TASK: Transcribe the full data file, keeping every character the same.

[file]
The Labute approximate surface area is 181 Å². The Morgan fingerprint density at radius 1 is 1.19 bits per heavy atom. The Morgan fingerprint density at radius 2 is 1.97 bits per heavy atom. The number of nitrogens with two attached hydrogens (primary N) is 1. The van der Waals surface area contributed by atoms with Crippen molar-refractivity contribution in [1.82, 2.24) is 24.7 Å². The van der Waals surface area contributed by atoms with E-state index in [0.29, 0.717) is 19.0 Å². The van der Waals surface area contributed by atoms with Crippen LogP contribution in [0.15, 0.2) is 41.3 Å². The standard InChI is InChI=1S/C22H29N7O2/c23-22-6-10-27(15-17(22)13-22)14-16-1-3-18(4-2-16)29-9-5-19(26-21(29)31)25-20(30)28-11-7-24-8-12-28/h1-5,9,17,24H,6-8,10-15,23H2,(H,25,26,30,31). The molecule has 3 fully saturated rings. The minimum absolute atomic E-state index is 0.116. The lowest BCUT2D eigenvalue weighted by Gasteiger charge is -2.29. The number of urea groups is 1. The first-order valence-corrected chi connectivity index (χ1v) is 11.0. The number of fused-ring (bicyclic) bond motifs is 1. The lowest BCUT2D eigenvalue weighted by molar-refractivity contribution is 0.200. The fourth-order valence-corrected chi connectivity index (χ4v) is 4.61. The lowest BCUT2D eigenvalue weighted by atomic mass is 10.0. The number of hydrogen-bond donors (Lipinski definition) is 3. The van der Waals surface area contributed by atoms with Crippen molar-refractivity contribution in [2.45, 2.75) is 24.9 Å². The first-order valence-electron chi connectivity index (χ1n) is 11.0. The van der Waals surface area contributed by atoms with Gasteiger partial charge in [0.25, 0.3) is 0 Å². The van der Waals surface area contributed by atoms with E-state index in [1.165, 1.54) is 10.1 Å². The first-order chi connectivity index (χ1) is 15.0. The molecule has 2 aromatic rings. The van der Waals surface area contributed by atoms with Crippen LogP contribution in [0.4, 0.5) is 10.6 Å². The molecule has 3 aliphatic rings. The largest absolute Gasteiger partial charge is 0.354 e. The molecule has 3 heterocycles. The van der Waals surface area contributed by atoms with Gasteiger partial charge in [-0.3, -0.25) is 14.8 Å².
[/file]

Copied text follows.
The Labute approximate surface area is 181 Å². The Morgan fingerprint density at radius 1 is 1.19 bits per heavy atom. The Morgan fingerprint density at radius 2 is 1.97 bits per heavy atom. The number of nitrogens with two attached hydrogens (primary N) is 1. The van der Waals surface area contributed by atoms with Crippen molar-refractivity contribution in [1.82, 2.24) is 24.7 Å². The van der Waals surface area contributed by atoms with E-state index in [0.29, 0.717) is 19.0 Å². The van der Waals surface area contributed by atoms with Crippen LogP contribution in [0.15, 0.2) is 41.3 Å². The standard InChI is InChI=1S/C22H29N7O2/c23-22-6-10-27(15-17(22)13-22)14-16-1-3-18(4-2-16)29-9-5-19(26-21(29)31)25-20(30)28-11-7-24-8-12-28/h1-5,9,17,24H,6-8,10-15,23H2,(H,25,26,30,31). The molecule has 3 fully saturated rings. The minimum absolute atomic E-state index is 0.116. The lowest BCUT2D eigenvalue weighted by Gasteiger charge is -2.29. The number of urea groups is 1. The first-order valence-corrected chi connectivity index (χ1v) is 11.0. The number of fused-ring (bicyclic) bond motifs is 1. The lowest BCUT2D eigenvalue weighted by molar-refractivity contribution is 0.200. The fourth-order valence-corrected chi connectivity index (χ4v) is 4.61. The lowest BCUT2D eigenvalue weighted by atomic mass is 10.0. The number of hydrogen-bond donors (Lipinski definition) is 3. The van der Waals surface area contributed by atoms with Crippen molar-refractivity contribution in [2.45, 2.75) is 24.9 Å². The first-order valence-electron chi connectivity index (χ1n) is 11.0. The van der Waals surface area contributed by atoms with Gasteiger partial charge in [0.25, 0.3) is 0 Å². The van der Waals surface area contributed by atoms with E-state index in [1.165, 1.54) is 10.1 Å². The first-order chi connectivity index (χ1) is 15.0. The molecule has 2 aromatic rings. The van der Waals surface area contributed by atoms with Crippen LogP contribution in [0.4, 0.5) is 10.6 Å². The molecule has 3 aliphatic rings. The largest absolute Gasteiger partial charge is 0.354 e. The molecule has 3 heterocycles. The van der Waals surface area contributed by atoms with Gasteiger partial charge in [-0.3, -0.25) is 14.8 Å².